Lucent Technologies unveiled new router technology on Tuesday in an attempt to challenge Cisco's dominance of the market.
The telecoms equipment supplier threw down the gauntlet just 24 hours after another Cisco wannabe, Nortel, issued its own masterplan for trying to dethrone the internetworking leader.
But Cisco professed itself unimpressed with the challenges of its rivals. In an analysts' conference call on Tuesday, executives said they believed competition would come from cash rich start-ups that would bring new technologies to market at prices that larger organisations could not offer.
Lucent is developing a high capacity optical router, however, that can divert streams of information across carrier backbones at the speed of light.
The Wavestar Lambda Router is based on Bell Labs' patent pending technology and is so called because it routes wavelengths of light or lambdas that can direct Internet traffic to multiple locations in a network without first converting the information into an electronic format.
Mukesh Chatter, Lucent's vice president of advanced IP core technologies, claimed this would save service providers up to 25 per cent in operational costs and enable them to direct network traffic up to 16 times faster than by using electrical switches.
Other advantages of incorporating optical technology into the core of the router included making networks easier to manage, he attested.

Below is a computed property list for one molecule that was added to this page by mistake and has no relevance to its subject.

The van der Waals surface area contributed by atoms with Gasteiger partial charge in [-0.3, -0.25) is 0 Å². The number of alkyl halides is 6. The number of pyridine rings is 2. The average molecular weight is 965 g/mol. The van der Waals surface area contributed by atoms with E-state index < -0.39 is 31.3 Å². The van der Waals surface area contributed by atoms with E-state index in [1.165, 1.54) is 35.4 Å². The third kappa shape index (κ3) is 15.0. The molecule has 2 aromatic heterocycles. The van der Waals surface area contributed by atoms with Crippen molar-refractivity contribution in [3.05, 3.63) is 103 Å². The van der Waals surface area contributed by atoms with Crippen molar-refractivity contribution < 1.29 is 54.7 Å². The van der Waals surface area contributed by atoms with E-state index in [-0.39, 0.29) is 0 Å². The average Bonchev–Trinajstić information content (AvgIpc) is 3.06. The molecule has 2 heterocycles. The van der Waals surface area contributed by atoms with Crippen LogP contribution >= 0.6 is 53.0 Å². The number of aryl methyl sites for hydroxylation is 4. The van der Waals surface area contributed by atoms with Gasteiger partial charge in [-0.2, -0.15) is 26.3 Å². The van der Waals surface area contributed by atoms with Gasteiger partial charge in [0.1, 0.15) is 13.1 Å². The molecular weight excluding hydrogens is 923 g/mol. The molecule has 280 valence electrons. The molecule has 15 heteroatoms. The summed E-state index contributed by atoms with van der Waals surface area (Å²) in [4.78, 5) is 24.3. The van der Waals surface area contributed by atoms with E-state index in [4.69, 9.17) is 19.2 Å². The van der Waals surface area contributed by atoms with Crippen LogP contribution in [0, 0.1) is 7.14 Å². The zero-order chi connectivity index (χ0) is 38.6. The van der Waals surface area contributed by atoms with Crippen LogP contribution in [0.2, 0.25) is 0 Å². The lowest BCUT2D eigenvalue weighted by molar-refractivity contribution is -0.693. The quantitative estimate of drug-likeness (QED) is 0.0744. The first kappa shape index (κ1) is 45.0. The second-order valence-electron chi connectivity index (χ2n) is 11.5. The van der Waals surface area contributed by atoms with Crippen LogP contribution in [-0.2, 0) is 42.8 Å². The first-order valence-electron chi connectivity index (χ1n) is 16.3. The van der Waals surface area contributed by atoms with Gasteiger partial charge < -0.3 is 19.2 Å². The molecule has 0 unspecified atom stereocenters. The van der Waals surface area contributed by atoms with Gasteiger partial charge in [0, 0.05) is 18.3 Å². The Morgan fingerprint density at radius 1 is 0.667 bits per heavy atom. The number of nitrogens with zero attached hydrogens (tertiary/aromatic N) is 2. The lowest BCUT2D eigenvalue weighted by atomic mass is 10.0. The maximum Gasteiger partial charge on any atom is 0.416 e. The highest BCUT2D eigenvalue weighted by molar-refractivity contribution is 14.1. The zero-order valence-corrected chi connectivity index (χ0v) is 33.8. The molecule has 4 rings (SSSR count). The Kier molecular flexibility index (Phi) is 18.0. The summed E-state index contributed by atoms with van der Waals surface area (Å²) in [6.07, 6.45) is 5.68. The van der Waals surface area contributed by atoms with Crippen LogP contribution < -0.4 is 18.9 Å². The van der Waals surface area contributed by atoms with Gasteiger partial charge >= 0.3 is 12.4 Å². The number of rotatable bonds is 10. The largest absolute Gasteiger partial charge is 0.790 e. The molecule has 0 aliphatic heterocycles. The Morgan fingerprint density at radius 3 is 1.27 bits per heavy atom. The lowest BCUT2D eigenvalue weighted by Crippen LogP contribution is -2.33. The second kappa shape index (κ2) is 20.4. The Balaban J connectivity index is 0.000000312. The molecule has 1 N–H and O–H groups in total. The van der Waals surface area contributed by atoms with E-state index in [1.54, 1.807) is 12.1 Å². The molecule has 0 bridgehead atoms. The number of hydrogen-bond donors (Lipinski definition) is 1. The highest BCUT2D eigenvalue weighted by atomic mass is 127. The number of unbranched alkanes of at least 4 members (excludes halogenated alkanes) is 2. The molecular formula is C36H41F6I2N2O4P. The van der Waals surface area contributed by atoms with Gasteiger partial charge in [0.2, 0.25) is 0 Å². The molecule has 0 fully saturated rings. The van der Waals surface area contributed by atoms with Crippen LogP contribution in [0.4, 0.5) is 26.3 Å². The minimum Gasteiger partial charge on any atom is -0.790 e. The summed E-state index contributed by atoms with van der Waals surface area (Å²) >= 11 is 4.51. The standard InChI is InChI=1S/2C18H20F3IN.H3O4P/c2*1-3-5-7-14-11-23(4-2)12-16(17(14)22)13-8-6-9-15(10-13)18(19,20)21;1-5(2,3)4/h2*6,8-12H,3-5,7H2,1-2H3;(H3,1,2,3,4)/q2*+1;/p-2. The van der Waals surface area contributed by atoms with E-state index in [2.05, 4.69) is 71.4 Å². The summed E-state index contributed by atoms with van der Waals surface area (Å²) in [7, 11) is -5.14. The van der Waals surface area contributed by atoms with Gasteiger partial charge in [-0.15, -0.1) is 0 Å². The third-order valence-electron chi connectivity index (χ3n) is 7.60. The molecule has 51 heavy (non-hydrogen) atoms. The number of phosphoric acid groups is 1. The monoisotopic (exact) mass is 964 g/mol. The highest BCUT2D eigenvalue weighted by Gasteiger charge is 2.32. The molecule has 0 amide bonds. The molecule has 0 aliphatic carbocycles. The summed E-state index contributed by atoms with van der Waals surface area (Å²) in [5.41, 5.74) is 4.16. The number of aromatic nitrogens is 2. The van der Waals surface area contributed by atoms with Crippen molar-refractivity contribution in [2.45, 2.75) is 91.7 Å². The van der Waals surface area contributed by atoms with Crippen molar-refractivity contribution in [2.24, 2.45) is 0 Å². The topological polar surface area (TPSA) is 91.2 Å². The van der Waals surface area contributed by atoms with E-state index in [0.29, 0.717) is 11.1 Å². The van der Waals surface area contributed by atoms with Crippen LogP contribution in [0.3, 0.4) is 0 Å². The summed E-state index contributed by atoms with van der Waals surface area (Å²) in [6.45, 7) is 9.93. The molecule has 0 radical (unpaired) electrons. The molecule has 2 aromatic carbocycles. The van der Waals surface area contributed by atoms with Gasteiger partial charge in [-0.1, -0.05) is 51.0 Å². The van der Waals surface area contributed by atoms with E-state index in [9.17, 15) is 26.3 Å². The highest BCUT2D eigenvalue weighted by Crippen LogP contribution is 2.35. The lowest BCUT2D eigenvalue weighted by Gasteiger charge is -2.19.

"Optical technology allows us to offer a more integrated solution, which results in lower cost per bit. This is a major innovation in the routing space," he said.
The new router is built with 256 tiny mirrors that are able to redirect an equivalent number of lightwaves across a network backbone. It could also be used to provide users with instant Internet access and high speed data and video services in future, Chatter added.
The router is based on a modular, large scale optical switching fabric that can take in any voice, data or video signal. Each of the initial 256 channels will support wavelengths at SONET/SDH or OC/STM speeds of up to 40 Gbits per second.
Several other companies including Monterey Networks, Sycamore Networks and Tellium, have also been working on optical switching equipment.
But on Monday, communications equipment maker, Nortel Networks, said it planned to invest $400 million globally to triple its capacity so it can produce the highest speed optical transport systems.
Nortel also slashed its enterprise router prices as much as 50 per cent more than its biggest competitor.
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